Opportunity to provide feedback to newly launched Congressional Caucus on Social Determinants of Health

Social determinants of health refer to the social, economic and physical conditions, where people live, work and play in an environment that affects health, such as housing, jobs, transportation and food access. 

This past July, a bipartisan Congressional Social Determinants of Health Caucus was formally launched by Reps. Cheri Bustos, G.K. Butterfield, Tom Cole and Markwayne Mullin. 

Addressing social determinants of health (SDOH) at the federal level includes multiple government agencies and committees. The purpose of this new caucus is to convene members of Congress from geographically disparate jurisdictions to enhance coordination around the social determinants of health with the ultimate goal of improving health outcomes while maximizing federal investments in critical upstream drivers of health. 

NCRC members have a unique opportunity to provide feedback on challenges and opportunities in your communities around social determinants of health. The caucus asks respondents to provide feedback to some or all 17 questions, ranging from insight around gaps in care, programs and services addressing SDOH to local best practices to legislative solutions.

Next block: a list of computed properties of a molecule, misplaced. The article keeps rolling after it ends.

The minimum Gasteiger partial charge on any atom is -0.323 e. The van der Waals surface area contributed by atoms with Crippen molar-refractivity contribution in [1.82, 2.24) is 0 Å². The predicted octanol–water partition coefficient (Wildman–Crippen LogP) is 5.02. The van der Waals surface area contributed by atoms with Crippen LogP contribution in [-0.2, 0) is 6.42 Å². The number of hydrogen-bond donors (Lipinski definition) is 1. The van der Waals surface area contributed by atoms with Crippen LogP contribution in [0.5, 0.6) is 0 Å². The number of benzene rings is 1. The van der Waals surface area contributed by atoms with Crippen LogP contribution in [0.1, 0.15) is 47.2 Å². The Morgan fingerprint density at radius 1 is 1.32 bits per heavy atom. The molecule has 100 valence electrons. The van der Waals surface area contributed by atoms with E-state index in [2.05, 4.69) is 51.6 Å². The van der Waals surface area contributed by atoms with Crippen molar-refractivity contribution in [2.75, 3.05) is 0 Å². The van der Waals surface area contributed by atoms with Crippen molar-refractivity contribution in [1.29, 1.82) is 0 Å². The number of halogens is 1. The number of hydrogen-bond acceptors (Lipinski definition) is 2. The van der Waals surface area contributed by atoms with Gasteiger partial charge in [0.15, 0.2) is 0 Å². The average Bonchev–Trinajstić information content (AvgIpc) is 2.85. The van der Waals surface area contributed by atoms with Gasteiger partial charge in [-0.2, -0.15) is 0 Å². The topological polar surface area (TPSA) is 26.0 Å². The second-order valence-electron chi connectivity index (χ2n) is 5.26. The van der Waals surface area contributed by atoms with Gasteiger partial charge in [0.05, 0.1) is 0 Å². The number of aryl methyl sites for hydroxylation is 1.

Members may find and complete the form from the caucus here. For a sneak peek, we have created this resource to help you consider the questions before responding. 

Questions? Contact Karen Kali at kkali@ncrc.org or 202.464.2716.

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Redlining and Neighborhood Health

Before the pandemic devastated minority communities, banks and government officials starved them of capital.

Lower-income and minority neighborhoods that were intentionally cut off from lending and investment decades ago today suffer not only from reduced wealth and greater poverty, but from lower life expectancy and higher prevalence of chronic diseases that are risk factors for poor outcomes from COVID-19, a new study shows.

The new study, from the National Community Reinvestment Coalition (NCRC) with researchers from the University of Wisconsin–Milwaukee Joseph J. Zilber School of Public Health and the University of Richmond’s Digital Scholarship Lab, compared 1930’s maps of government-sanctioned lending discrimination zones with current census and public health data.

Table of Content

  • Executive Summary
  • Introduction
  • Redlining, the HOLC Maps and Segregation
  • Segregation, Public Health and COVID-19
  • Methods
  • Results
  • Discussion
  • Conclusion and Policy Recommendations
  • Citations
  • Appendix

Complete the form to download the full report: